Imagine you walk into that customer meeting, or come pitch us at Bloomberg Beta, and it’s time to show off what you’ve built.
So you start, where else, at the homepage of the site, or the home screen of the app, often using a demo account of a user enjoying the product… and chances are, if you’ve done your job well, that site or app is compelling.
Problem is, we’re already lost.
Because we’re people before we’re investors, or customers. And that means we’re imagining how we would experience your product, as a real user in the wild.
You, who have thought about this service 10,000 times more than we, arrive at that homepage with all kinds of context. You know why everything is there. We, seeing it for the first time, are usually just overwhelmed.
Demoing a product by starting with the home page (or, actually, starting anywhere on the website or in the app) is like a realtor showing you a house starting in the living room. What is this place? Why am I here? What is that funky sculpture?
This way of demoing seems backward. (Maybe we should rename home pages to something more accurate — they’re for experts, not beginners.)
Consider, instead, walking through the front door — having come from somewhere, paid attention to the neighborhood, the cars on the street, the front porch.
Start with the first moment a user might learn of your product — maybe it’s an email invite, or a text from a friend, or a notification of a forced install from their IT department, or they heard about the app from someone. Then show what that first-user experience looks like.
Better yet, invite us ahead of time so we can see it for ourselves. Let me explore, and in our demo ask me questions, delight me with elements I’ve missed, or tell me about other users doing cool things.
Yes, like a cooking show, you’re entitled to can some things to save time (example: skip the sign-up mechanics or, if you like, or show off your craftsmanship of an elegant sign-up flow).
If you think about the demo this way, you’ll gradually open the eyes of your audience so that when you do arrive at the actual service, they’ll be more likely to have that ah! moment.
And this goes beyond just the demo: most of us think of the entire product as what’s really only the “interior” of the house — the features, look, and flow of your site or app. We might be better served thinking of the product as including the “exterior” of how users will encounter it in the course of their day (the recommended text for sharing on Twitter, the email invites, etc.). We often think of that exterior as merely marketing, something to be added after.
One of our portfolio companies had this realization recently, when thinking about their daily email to users summarizing the insights produced by the service — something they’d created, as many emails are, to get you to click over to their website. But users love the emails so much they may never need to visit the site at all. As the founder said, “it turns out the email is the product.” [Update: This is ThinkUp and, in their continuing openness, they had shared this themselves.] Newsle, a personal news service in which we’re investors, focused almost exclusively on email at first and is only now really tapping their web presence.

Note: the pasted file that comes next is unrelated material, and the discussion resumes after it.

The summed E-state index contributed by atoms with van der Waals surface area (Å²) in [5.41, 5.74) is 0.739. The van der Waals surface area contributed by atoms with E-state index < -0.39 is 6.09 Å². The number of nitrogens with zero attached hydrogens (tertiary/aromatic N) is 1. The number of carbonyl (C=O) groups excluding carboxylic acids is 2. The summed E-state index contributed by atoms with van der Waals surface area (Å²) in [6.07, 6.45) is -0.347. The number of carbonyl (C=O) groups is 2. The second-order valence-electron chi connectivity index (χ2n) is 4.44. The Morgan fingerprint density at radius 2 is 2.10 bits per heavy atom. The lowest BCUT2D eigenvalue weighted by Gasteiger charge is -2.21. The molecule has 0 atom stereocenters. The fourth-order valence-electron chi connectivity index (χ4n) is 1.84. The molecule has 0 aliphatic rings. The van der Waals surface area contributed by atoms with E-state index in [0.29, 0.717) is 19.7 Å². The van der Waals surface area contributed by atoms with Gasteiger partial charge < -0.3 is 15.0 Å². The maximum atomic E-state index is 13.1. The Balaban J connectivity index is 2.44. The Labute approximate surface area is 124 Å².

Everything a user experiences about your service, inside the walls of your app or out, is part of the product. Put differently, the product isn’t the features you’ve built or code written, but the experience the user has with it. Some people would, correctly, simply call this “good design.”
To be clear, many products suceed despite an awful first-user experience or invitation flow. League of Legends, a beloved (if difficult!) PC game, tortures you before you get to play (interminably long download, etc.). Yet gamers have heard so many good things before they start that download that they’re willing to tolerate pain. So, your reputation with potential users is part of “the product,” too.
If you come in to demo to us, I hope you’ll consider walking us through the front door. Essays like this are part of how we create a context for you before you arrive, as is Bloomberg Beta’s full internal operating manual posted in public. The person who introduced you to me did the same for you. Why not give your product the same treatment…
P.S. While I was drafting this, my wife was sitting next to me. I asked her to look it over, and handed her my laptop. Before she started reading, her first question was “where will you post this?” She knew the reader’s context would differ depending on whether this piece was hanging in the living room or the front hall.